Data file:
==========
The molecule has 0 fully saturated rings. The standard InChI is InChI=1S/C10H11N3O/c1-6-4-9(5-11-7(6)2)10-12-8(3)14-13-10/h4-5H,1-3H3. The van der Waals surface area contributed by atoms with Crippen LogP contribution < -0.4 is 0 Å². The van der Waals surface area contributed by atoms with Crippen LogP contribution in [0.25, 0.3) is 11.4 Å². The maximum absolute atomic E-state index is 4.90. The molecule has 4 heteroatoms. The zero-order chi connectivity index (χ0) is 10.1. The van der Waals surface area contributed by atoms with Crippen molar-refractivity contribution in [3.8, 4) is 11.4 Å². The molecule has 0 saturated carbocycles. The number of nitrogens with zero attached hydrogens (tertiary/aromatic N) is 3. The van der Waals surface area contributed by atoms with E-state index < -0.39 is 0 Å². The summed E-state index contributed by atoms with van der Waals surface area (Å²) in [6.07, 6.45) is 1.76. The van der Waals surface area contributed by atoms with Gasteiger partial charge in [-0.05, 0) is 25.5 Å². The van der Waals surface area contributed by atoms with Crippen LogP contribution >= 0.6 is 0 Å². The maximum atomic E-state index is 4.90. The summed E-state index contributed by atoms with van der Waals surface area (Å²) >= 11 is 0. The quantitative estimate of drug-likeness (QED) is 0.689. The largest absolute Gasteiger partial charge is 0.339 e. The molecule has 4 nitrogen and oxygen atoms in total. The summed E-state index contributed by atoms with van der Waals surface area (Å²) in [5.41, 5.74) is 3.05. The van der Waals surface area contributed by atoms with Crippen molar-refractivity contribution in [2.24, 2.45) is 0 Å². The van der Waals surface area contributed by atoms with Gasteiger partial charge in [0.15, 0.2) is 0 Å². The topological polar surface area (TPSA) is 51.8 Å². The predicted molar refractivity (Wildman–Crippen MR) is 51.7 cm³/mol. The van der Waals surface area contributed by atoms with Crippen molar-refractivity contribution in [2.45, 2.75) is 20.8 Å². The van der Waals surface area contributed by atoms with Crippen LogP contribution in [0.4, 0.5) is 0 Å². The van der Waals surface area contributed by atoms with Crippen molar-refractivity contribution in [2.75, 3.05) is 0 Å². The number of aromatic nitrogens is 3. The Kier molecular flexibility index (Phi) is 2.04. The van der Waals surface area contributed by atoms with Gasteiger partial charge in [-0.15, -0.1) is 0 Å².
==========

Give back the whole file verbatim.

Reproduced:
The molecule has 0 fully saturated rings. The standard InChI is InChI=1S/C10H11N3O/c1-6-4-9(5-11-7(6)2)10-12-8(3)14-13-10/h4-5H,1-3H3. The van der Waals surface area contributed by atoms with Crippen LogP contribution < -0.4 is 0 Å². The van der Waals surface area contributed by atoms with Crippen LogP contribution in [0.25, 0.3) is 11.4 Å². The maximum absolute atomic E-state index is 4.90. The molecule has 4 heteroatoms. The zero-order chi connectivity index (χ0) is 10.1. The van der Waals surface area contributed by atoms with Crippen molar-refractivity contribution in [3.8, 4) is 11.4 Å². The molecule has 0 saturated carbocycles. The number of nitrogens with zero attached hydrogens (tertiary/aromatic N) is 3. The van der Waals surface area contributed by atoms with E-state index < -0.39 is 0 Å². The summed E-state index contributed by atoms with van der Waals surface area (Å²) in [6.07, 6.45) is 1.76. The van der Waals surface area contributed by atoms with Gasteiger partial charge in [-0.05, 0) is 25.5 Å². The van der Waals surface area contributed by atoms with Crippen LogP contribution >= 0.6 is 0 Å². The maximum atomic E-state index is 4.90. The summed E-state index contributed by atoms with van der Waals surface area (Å²) >= 11 is 0. The quantitative estimate of drug-likeness (QED) is 0.689. The largest absolute Gasteiger partial charge is 0.339 e. The molecule has 4 nitrogen and oxygen atoms in total. The summed E-state index contributed by atoms with van der Waals surface area (Å²) in [5.41, 5.74) is 3.05. The van der Waals surface area contributed by atoms with Crippen molar-refractivity contribution in [2.24, 2.45) is 0 Å². The van der Waals surface area contributed by atoms with Gasteiger partial charge in [0.15, 0.2) is 0 Å². The topological polar surface area (TPSA) is 51.8 Å². The predicted molar refractivity (Wildman–Crippen MR) is 51.7 cm³/mol. The van der Waals surface area contributed by atoms with Crippen molar-refractivity contribution in [2.45, 2.75) is 20.8 Å². The van der Waals surface area contributed by atoms with Crippen LogP contribution in [0.4, 0.5) is 0 Å². The van der Waals surface area contributed by atoms with Crippen molar-refractivity contribution in [2.75, 3.05) is 0 Å². The number of aromatic nitrogens is 3. The Kier molecular flexibility index (Phi) is 2.04. The van der Waals surface area contributed by atoms with Gasteiger partial charge in [-0.15, -0.1) is 0 Å².